The effectiveness of such community level interventions requires the utilization of the services by caregivers of the sick child. The utilization of such services by the caregivers may be influenced by the caregiver’s perception and understanding of the illness , it is therefore pertinent to assess the caregivers’ perceptions of childhood pneumonia and their treatment seeking practices for the sick child. Community perceptions of malaria and treatment seeking behaviour have been widely studied. For example, Studies in Ghana and elsewhere have shown that mothers had knowledge to recognize symptoms suggestive of malaria [11–14]. Similarly, studies conducted on pneumonia in countries including Pakistan, Peru and Kenya showed that most caregivers were aware of and could easily recognize pneumonia signs and symptoms [15–17]. However, in Ghana, little has been documented about community awareness, knowledge, perceptions and management of childhood pneumonia particularly in the Dangme West district. Therefore, this study was conducted to determine community perceptions of pneumonia for the purpose of informing the design and implementation of context specific health communication strategies for appropriate care seeking behaviour for childhood pneumonia. In addition, it examines what factors are related to caregivers’ willingness or intention to use CHW services for fever in children under five in the Dangme West district.
This study was carried out in the Dangme west district of Greater Accra region in Ghana. At the time of the study, the district had an estimated land size of 1,700 square kilometres with a population of about 109 459 and 376 communities or villages . Available health facilities at the time of the study included four government owned health centres, six community clinics, two privately owned clinics, two private maternity homes, two pharmacies, and 42 registered drug retail shops. The district had no hospitals. Severe cases were referred to hospitals in neighbouring districts. The indigenes are of the Ga-Adangme ethnic group and the dominant occupation is trading followed by subsistence farming.
The study employed a mixed methods design to explore community perceptions and practices in the management of childhood fevers with emphasis on respiratory symptoms (especially pneumonia).
Study population and sample
Key informant interviews and focus group discussions
We conducted a total of eight focus group discussions (FGDs), with seven female groups and one male group, made up of 56 parents and caregivers of under-fives. A caregiver was defined as persons having the primary responsibility of caring for an under-five child. This person could be a male or female biological parent or guardian of the child. In this paper, the words parent(s)/caregiver(s) are used interchangeably. We carried out in-depth, key Informant Interviews (KIIs) with three Traditional Birth Attendants (TBAs), one herbalist, three chemical shop attendants and one community leader as key Informants. We defined a Key Informant as a community member seen by peers as an authority, an opinion leader or a well-known community member having adequate knowledge to discuss issues related to the inhabitants; including health issues and health seeking behaviour in the community. The numbers of FGDs and KIIs were deemed sufficient when subsequent discussions and interviews yielded little or no new information .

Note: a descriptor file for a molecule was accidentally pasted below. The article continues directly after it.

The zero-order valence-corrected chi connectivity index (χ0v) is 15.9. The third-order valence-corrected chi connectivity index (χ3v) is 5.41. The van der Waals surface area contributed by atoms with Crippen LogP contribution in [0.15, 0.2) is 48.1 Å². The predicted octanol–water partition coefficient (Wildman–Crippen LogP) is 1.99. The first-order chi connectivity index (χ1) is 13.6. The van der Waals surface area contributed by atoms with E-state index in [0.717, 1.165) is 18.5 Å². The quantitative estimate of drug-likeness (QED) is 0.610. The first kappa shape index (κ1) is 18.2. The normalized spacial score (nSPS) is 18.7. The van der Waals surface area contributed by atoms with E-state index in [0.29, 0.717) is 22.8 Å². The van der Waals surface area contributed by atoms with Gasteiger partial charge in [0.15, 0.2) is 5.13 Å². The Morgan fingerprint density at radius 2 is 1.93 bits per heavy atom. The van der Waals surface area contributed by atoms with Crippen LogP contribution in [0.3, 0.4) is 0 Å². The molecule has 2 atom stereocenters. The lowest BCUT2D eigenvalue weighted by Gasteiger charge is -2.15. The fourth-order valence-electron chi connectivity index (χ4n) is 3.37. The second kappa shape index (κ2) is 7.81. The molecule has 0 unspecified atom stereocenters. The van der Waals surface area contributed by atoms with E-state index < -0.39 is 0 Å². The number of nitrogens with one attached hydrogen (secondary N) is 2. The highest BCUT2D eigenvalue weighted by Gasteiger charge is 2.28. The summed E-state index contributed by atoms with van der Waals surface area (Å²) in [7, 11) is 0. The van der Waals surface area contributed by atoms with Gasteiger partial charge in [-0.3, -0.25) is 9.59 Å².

In addition to the KI interviews, we conducted a household survey of a representative sample of 501 caregivers. Details of the sample were accessed via the database of the Dodowa Health and Demographic Surveillance System (DHDSS). This database comprises of information on socio-demographic characteristics of the district population; such as age, sex, marital status and total number of children per woman. Other variables are a unique identification code for each caregiver, community of residence and house address.
The respondents were selected through a multistage sampling technique as follows: 15 communities were randomly selected from each of the four sub districts. All houses within the selected communities with under-fives were selected, and from each selected house, only one eligible caregiver from a household was selected for interview, by simple random sampling.
Procedures: interviews and focus groups